It’s what you all came for, folks.
I, Tonya premiered Dec. 7, 2017, and has since earned nominations for the industry’s most prestigious awards including Oscars, Golden Globes, Critics’ Choice and Screen Actors Guild, to name a few. The film chronicles the life of Olympic figure skater Tonya Harding (Margot Robbie), who grew up with her single mother LaVona Golden (Allison Janney) in Clackamas County, Ore. The film follows her relationship with and marriage to Jeff Gillooly (Sebastian Stan) and later focuses on the events surrounding the infamous attack on fellow figure skater Nancy Kerrigan, leading up to the Lillehammer 1994 Winter Olympics.
The film depicts Harding’s ice skating career from beginning to end: ranging from her falls to her ever-admired triple-axel, the jump she is most famous for, as she was the first and one of few women to ever successfully perform it. It also focuses on Harding’s hardships in skating, including being seen as a redneck girl in a princess world. She felt her frizzy hair, homemade costumes and blunt outspokenness degraded her in the eyes of judges time and time again.
An impressive aspect of the movie is its ability to truly capture characters for who they are. Not only do the actors’ clothing and features strikingly resemble the real-life people they embodied, but their expressions, their actions and their inherent understanding of one another are also spot on. Between many scenes, the camera focuses in on an “interview” from one of the characters. The actor, in character, speaks of the related event in past tense, and describes what they were thinking or going through at the time. This structure presents comedic relief between many intense scenes as the characters are far-removed from the situation and often contradict one another. It also helps the audience more closely understand the mindset of the characters.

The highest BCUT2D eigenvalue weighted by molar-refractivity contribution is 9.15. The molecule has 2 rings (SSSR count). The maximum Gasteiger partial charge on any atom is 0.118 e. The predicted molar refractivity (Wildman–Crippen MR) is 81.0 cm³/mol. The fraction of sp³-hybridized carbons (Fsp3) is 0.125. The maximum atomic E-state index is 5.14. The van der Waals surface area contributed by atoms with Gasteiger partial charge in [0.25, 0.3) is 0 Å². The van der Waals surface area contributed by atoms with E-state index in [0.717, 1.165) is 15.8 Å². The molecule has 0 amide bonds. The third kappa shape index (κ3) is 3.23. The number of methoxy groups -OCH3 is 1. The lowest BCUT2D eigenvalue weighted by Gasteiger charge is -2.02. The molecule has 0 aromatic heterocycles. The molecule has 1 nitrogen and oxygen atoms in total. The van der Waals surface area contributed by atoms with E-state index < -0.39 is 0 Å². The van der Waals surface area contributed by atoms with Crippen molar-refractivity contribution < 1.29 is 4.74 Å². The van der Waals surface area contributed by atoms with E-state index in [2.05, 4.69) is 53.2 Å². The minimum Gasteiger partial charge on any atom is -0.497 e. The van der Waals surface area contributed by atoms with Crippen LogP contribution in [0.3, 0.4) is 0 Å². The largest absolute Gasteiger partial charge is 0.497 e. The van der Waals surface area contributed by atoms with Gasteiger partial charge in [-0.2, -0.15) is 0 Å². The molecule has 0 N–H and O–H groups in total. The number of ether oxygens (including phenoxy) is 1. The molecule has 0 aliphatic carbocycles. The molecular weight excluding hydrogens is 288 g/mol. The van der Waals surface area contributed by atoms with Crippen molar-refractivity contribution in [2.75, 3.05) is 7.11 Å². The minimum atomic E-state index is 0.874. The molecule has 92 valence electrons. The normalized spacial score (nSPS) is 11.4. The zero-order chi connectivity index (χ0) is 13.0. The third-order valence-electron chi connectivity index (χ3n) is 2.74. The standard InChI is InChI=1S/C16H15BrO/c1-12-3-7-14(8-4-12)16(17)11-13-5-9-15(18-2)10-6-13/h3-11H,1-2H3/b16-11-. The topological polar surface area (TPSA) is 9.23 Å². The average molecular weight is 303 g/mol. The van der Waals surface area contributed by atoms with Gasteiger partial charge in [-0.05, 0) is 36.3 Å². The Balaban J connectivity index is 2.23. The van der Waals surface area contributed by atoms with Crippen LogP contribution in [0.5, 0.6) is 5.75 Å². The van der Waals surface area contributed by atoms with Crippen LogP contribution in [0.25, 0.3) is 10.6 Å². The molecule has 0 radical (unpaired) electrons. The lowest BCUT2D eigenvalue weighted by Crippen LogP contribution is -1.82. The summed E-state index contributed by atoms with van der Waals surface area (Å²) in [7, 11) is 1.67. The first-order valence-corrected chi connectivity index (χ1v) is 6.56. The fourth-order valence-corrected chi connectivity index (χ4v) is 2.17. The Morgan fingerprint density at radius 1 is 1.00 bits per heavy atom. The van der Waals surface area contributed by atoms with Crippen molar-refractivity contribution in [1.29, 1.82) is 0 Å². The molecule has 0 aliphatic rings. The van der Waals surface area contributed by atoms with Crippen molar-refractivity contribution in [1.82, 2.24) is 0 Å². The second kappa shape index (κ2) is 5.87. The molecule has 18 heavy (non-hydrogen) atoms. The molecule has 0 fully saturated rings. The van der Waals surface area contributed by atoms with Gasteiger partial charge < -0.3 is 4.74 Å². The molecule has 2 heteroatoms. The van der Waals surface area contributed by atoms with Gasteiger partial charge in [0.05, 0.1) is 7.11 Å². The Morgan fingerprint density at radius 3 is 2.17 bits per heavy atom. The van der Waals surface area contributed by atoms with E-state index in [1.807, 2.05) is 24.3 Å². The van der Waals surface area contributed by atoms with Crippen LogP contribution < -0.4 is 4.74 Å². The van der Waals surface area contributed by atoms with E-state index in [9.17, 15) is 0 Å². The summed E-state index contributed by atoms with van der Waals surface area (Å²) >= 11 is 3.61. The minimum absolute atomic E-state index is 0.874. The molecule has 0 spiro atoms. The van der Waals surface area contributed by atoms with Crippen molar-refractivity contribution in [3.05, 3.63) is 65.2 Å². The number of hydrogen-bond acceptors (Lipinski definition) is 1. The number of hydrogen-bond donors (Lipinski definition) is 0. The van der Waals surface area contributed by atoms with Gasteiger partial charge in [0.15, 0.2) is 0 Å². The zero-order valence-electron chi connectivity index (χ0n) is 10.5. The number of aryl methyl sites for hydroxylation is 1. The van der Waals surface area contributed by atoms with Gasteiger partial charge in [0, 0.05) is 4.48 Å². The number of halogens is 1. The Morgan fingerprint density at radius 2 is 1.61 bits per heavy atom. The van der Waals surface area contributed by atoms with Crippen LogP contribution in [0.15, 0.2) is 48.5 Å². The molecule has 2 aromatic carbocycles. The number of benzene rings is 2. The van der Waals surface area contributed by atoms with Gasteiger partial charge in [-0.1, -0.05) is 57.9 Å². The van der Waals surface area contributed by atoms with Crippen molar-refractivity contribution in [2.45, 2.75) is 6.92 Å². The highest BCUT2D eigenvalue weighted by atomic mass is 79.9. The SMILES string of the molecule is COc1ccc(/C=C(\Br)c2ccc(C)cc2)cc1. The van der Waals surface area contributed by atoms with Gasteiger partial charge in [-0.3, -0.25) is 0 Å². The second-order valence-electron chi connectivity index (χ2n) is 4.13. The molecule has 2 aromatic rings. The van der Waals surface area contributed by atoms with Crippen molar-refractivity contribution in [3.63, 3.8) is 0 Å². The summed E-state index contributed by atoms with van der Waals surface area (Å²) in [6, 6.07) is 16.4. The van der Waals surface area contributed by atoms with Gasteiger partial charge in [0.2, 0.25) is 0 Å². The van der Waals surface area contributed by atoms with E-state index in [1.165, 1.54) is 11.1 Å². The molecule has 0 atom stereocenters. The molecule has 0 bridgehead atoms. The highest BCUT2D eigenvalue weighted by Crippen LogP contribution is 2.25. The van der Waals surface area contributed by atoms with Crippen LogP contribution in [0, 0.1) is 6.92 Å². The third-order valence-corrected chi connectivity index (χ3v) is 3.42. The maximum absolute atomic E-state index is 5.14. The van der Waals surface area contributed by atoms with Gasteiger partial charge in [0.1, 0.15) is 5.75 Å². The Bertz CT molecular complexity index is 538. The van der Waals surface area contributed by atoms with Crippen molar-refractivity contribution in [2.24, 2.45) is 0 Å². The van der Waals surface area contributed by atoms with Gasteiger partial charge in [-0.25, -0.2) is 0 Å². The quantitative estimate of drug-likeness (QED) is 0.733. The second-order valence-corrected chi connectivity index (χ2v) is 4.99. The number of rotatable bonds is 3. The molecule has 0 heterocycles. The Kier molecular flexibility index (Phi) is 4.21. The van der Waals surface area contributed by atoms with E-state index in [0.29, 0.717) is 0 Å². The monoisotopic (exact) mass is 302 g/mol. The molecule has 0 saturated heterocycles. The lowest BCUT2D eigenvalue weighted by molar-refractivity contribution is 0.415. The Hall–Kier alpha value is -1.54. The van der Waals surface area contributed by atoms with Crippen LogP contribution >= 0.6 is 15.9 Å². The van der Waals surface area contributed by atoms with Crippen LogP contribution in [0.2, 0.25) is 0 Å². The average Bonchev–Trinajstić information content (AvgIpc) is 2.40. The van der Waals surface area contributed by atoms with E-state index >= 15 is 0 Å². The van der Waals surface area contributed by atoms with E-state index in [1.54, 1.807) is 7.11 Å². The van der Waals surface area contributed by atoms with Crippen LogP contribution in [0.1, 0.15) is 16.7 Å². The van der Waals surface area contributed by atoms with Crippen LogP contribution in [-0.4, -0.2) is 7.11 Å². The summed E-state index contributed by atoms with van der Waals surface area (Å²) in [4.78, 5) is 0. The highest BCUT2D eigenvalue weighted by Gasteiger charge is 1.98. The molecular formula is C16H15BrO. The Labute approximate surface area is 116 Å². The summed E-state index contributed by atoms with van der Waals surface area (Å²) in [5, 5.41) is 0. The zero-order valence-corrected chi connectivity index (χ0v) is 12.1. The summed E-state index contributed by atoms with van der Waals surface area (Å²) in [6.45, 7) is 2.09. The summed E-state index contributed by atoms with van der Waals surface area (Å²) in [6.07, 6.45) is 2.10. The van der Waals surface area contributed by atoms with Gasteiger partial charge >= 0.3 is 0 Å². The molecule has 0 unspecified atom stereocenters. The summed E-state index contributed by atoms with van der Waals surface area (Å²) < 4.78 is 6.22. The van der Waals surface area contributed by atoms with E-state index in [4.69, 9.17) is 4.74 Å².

The most emotional scene of the movie illustrates Harding staring in the mirror as she applies her makeup before her last Olympics. Her expression and emotions depict her inner-struggle and frustrations vividly to the audience.
Throughout the movie, Robbie does an exceptional job of riding Harding’s emotional rollercoaster. Harding grew up with an abusive mother, married an abusive man and suffered through great bias on the ice. Throughout her trials and tribulations, Harding experienced extreme highs, such as landing her triple axel. Although she may have been the most hated woman in America for some time, the film allows the viewer to empathize with her while contextualizing and giving true insight into the events and experiences surrounding the Kerrigan scandal.